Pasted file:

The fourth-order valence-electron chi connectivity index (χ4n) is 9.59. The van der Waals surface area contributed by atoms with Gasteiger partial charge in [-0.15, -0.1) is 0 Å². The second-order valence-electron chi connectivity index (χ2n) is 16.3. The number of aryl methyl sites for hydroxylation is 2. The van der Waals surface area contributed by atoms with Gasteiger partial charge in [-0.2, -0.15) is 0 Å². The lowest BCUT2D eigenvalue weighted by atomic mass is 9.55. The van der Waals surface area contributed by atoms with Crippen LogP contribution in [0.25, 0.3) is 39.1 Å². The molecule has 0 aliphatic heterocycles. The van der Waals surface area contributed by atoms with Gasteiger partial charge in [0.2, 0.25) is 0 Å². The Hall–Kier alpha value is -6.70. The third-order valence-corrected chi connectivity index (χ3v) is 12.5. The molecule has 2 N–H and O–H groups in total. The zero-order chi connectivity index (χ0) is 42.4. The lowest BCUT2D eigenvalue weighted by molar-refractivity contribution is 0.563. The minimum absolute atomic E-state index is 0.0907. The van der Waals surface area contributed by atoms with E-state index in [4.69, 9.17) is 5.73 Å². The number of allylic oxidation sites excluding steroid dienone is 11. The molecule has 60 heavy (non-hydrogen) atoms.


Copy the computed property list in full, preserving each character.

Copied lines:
The fourth-order valence-electron chi connectivity index (χ4n) is 9.59. The van der Waals surface area contributed by atoms with Gasteiger partial charge in [-0.15, -0.1) is 0 Å². The second-order valence-electron chi connectivity index (χ2n) is 16.3. The number of aryl methyl sites for hydroxylation is 2. The van der Waals surface area contributed by atoms with Gasteiger partial charge in [-0.2, -0.15) is 0 Å². The lowest BCUT2D eigenvalue weighted by atomic mass is 9.55. The van der Waals surface area contributed by atoms with Crippen LogP contribution in [0.25, 0.3) is 39.1 Å². The molecule has 0 aliphatic heterocycles. The van der Waals surface area contributed by atoms with Gasteiger partial charge in [0.2, 0.25) is 0 Å². The Hall–Kier alpha value is -6.70. The third-order valence-corrected chi connectivity index (χ3v) is 12.5. The molecule has 2 N–H and O–H groups in total. The zero-order chi connectivity index (χ0) is 42.4. The lowest BCUT2D eigenvalue weighted by molar-refractivity contribution is 0.563. The minimum absolute atomic E-state index is 0.0907. The van der Waals surface area contributed by atoms with E-state index in [4.69, 9.17) is 5.73 Å². The number of allylic oxidation sites excluding steroid dienone is 11. The molecule has 60 heavy (non-hydrogen) atoms.